Where television's "Unsolved Mysteries" has tried and failed, the General Accounting Office is unafraid to venture.
At the request of Rep. Steven Schiff (R-N.M.), Congress's investigative branch has launched a study to determine whether the government covered up a story alleging that the bodies of alien space voyagers were removed from a crashed flying saucer found near Roswell, N.M., in 1947.
After the purported crash of the spacecraft, the bodies of the extraterrestrial visitors were said by a local undertaker and other conspiracy theorists to have been autopsied and secretly flown to an Air Force base in Ohio.
Even though the "Roswell Incident" has been repeatedly dismissed by the Defense Department as nothing more than UFO fantasizing triggered by the discovery of a downed weather balloon, the GAO has begun searching for documents to prove allegations that the Air Force "suppressed" information sought by Schiff.
Schiff is a member of the House Government Operations Committee, which oversees the GAO.
GAO spokeswoman Laura A. Kopelson said the office's investigation, first reported in the Albuquerque Journal yesterday, stemmed from a meeting in October between Schiff and GAO Controller General Charles A. Bowsher. Schiff complained then that the Defense Department had been "unresponsive" to his inquiries about the 1947 incident.
Kopelson said "as far as I know only one investigator had been assigned" to the case, and that not enough work had been done to report any results to Schiff. At another point, Kopelson said "the people doing it are either on sick leave or are unavailable."
She said there was no way of estimating how much the investigation would cost, and that the GAO does not release such information anyway.
GAO conducted 1,380 inquiries into government operations in 1992. Its budget has risen from $46.9 million in 1965 to $490 million last year. The agency has been criticized, especially by Republicans, as the "lap dog of the requesters," producing reports that tend to support whatever conclusion the requesting member of Congress suggests.
Kopelson said Schiff had asked the GAO "to see if there is any evidence that information regarding UFOs had been suppressed" following the Roswell incident.
Schiff, however, said that at a routine October meeting he had merely complained about the Defense Department's lack of responsiveness but a GAO official said, "We're willing to take a stab at it."
Schiff, in a telephone interview from Albuquerque, said that last March, after receiving inquiries from "UFO believers" and some Roswell residents who were in the military in 1947, he wrote Defense Secretary Les Aspin asking for more information about the reported spacecraft crash and the alleged disappearance of the aliens' bodies.
The crash of a mysterous object 75 miles northwest of Roswell, which the Air Force later claimed was a weather balloon equipped with a radar-reflecting device, was the subject of several books and remains many UFO buffs' greatest riddle.
A privately owned museum in Roswell contains a number of documents and photographs purporting to prove existence of the aliens. It also displays a re-creation of the spacecraft surrounded by figures portraying the dead extraterrestrials.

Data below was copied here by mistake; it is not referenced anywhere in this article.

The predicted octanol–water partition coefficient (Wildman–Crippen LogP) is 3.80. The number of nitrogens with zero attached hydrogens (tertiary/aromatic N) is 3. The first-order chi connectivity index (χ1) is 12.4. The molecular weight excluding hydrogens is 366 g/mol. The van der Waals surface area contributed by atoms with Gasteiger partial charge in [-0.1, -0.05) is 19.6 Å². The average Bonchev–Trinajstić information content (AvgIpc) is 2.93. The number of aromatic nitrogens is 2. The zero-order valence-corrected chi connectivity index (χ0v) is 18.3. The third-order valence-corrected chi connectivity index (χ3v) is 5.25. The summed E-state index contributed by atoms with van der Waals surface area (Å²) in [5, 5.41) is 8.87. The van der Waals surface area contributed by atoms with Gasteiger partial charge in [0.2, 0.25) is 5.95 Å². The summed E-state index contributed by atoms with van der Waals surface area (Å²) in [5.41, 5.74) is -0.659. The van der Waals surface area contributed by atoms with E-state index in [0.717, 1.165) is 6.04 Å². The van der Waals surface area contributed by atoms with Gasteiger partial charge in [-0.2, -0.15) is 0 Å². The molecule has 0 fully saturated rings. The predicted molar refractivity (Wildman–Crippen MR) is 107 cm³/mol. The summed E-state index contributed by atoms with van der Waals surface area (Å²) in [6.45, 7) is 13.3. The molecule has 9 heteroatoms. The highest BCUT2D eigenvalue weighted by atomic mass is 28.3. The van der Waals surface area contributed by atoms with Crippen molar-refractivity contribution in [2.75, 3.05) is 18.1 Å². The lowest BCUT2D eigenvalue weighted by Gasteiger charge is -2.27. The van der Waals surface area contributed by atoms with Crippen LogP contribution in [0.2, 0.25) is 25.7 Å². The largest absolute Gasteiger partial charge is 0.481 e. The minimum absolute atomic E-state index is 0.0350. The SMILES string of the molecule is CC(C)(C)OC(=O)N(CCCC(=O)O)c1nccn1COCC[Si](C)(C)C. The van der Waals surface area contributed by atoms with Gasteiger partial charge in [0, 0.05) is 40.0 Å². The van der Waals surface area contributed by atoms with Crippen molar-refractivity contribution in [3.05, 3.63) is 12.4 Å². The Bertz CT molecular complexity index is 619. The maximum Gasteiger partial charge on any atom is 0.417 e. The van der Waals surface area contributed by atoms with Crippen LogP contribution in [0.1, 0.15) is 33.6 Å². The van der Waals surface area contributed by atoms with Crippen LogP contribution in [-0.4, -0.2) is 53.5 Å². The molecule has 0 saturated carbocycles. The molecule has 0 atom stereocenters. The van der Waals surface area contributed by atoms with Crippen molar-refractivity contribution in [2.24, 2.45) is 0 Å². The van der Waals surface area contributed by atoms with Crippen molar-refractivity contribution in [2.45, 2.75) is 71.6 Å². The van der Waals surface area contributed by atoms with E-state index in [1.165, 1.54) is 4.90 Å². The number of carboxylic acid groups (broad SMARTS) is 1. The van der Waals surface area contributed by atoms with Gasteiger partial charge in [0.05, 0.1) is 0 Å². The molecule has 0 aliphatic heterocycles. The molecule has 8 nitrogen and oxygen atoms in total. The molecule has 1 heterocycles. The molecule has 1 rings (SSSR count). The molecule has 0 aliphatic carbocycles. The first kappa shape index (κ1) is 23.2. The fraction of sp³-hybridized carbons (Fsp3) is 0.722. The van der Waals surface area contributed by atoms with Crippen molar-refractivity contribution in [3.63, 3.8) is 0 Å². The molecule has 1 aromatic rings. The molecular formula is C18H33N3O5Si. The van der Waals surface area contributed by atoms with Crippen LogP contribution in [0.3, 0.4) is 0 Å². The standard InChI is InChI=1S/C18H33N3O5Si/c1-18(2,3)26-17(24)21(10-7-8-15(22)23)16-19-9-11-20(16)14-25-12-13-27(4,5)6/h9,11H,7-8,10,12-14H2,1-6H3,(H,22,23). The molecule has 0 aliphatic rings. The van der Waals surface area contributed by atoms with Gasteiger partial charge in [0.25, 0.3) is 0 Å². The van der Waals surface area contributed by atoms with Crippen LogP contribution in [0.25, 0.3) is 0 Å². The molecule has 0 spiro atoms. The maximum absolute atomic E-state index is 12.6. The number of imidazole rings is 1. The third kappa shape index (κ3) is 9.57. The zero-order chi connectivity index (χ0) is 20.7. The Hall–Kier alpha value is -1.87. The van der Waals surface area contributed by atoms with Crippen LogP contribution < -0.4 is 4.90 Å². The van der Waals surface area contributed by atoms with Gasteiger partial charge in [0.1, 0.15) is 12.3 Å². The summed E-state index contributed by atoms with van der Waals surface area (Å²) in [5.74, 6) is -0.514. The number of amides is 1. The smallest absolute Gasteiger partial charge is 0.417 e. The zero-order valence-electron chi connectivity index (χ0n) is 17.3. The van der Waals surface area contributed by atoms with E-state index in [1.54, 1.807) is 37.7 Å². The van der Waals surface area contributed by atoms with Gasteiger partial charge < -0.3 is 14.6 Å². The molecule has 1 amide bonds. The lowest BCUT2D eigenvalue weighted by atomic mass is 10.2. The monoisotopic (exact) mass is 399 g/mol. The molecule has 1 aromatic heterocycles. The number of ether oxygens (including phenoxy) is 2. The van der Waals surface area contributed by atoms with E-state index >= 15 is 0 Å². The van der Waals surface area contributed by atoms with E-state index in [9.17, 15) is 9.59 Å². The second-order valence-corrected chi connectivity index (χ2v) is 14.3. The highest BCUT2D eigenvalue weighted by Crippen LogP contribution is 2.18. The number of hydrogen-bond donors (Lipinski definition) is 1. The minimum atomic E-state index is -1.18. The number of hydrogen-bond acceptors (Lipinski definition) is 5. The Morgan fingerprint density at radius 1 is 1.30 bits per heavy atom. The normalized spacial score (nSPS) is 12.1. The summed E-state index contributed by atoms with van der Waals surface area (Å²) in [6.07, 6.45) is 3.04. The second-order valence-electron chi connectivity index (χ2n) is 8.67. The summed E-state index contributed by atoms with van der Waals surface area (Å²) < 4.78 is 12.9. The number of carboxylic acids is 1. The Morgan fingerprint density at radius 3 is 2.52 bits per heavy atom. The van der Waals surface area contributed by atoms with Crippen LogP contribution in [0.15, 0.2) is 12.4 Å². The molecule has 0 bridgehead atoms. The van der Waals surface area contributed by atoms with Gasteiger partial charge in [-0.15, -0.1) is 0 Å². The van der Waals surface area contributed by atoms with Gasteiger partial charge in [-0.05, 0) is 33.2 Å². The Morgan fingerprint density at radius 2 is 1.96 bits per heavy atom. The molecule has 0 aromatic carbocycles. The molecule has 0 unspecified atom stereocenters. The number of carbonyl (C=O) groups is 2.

UFO buffs contend the incident marked the beginning of a government conspiracy to suppress evidence of alien life.
Much of the speculation stems from claims by William Haut, a former Air Force public affairs officer, who said that on July 2, 1947, he was told to prepare a news release reporting the Air Force had recovered parts of a flying saucer and then was told to change the story to report a weather balloon.
Also, a nurse reportedly told a local funeral home director that she witnessed the autopsies of the spacemen, whom she described as having oversized heads and beetle-like features. The nurse subsequently died in a plane crash.
After the autopsies, conspiracy theorists said the bodies were flown to Fort Worth and then to what is now Wright-Patterson Air Force Base in Ohio.
In 1989, NBC's "Unsolved Mysteries" investigated the controversy, which the program's host, Robert Stack, concluded remained unsolved.
Schiff said after calling Aspin last March to request a Defense Department briefing on the Roswell incident, he received a call from an Air Force lieutenant colonel, who brusquely told him the documents had been turned over to the National Archives.
However, Schiff said, Archives officials told him they did not have the records on Roswell, even though they did have records of "Project Blue Book," a 1969 Air Force study of reported UFO sightings. That study, Schiff said, did not deal with the Roswell case.
"I was getting pretty upset at all the running around," Schiff said, adding that at his meeting with GAO officials, "they made an offer to help."
"Generally, I'm a skeptic on UFOs and alien beings, but there are indications from the runaround that I got that whatever it was, it wasn't a balloon. Apparently, it's another government coverup," Schiff said.
He called the Defense Department's lack of response "astounding," and said government accountability was an issue "even larger than UFOs."
Asked if the GAO might not be extending itself, Schiff acknowledged that the agency "usually does fiscal investigations and at present I can't find a fiscal impact" in the Roswell incident.
Had the agency said, " 'This is beyond our realm of expertise,' " Schiff said, "I wouldn't insist on it." He added, "If the Defense Department had been responsive, it wouldn't have come to this."